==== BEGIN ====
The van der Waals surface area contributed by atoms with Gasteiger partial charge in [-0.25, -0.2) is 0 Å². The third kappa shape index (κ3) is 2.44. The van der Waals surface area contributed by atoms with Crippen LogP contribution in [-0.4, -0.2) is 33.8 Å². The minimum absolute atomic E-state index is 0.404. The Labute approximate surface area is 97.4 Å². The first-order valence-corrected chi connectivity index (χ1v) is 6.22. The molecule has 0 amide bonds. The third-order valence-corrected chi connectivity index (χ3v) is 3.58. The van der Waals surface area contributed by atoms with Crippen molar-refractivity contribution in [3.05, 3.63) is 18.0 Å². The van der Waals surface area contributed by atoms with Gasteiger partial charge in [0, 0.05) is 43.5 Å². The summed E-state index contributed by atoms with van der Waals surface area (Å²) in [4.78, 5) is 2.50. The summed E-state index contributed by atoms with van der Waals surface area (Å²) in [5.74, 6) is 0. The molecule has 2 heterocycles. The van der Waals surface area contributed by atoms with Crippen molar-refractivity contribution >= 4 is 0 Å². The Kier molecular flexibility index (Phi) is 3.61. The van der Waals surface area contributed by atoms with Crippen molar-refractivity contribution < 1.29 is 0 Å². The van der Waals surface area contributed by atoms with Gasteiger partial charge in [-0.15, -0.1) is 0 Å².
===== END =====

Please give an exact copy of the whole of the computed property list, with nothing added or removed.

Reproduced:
The van der Waals surface area contributed by atoms with Gasteiger partial charge in [-0.25, -0.2) is 0 Å². The third kappa shape index (κ3) is 2.44. The van der Waals surface area contributed by atoms with Crippen LogP contribution in [-0.4, -0.2) is 33.8 Å². The minimum absolute atomic E-state index is 0.404. The Labute approximate surface area is 97.4 Å². The first-order valence-corrected chi connectivity index (χ1v) is 6.22. The molecule has 0 amide bonds. The third-order valence-corrected chi connectivity index (χ3v) is 3.58. The van der Waals surface area contributed by atoms with Crippen molar-refractivity contribution in [3.05, 3.63) is 18.0 Å². The van der Waals surface area contributed by atoms with Gasteiger partial charge in [0, 0.05) is 43.5 Å². The summed E-state index contributed by atoms with van der Waals surface area (Å²) in [4.78, 5) is 2.50. The summed E-state index contributed by atoms with van der Waals surface area (Å²) in [5.74, 6) is 0. The molecule has 2 heterocycles. The van der Waals surface area contributed by atoms with Crippen molar-refractivity contribution >= 4 is 0 Å². The Kier molecular flexibility index (Phi) is 3.61. The van der Waals surface area contributed by atoms with Crippen molar-refractivity contribution < 1.29 is 0 Å². The van der Waals surface area contributed by atoms with Gasteiger partial charge in [-0.15, -0.1) is 0 Å².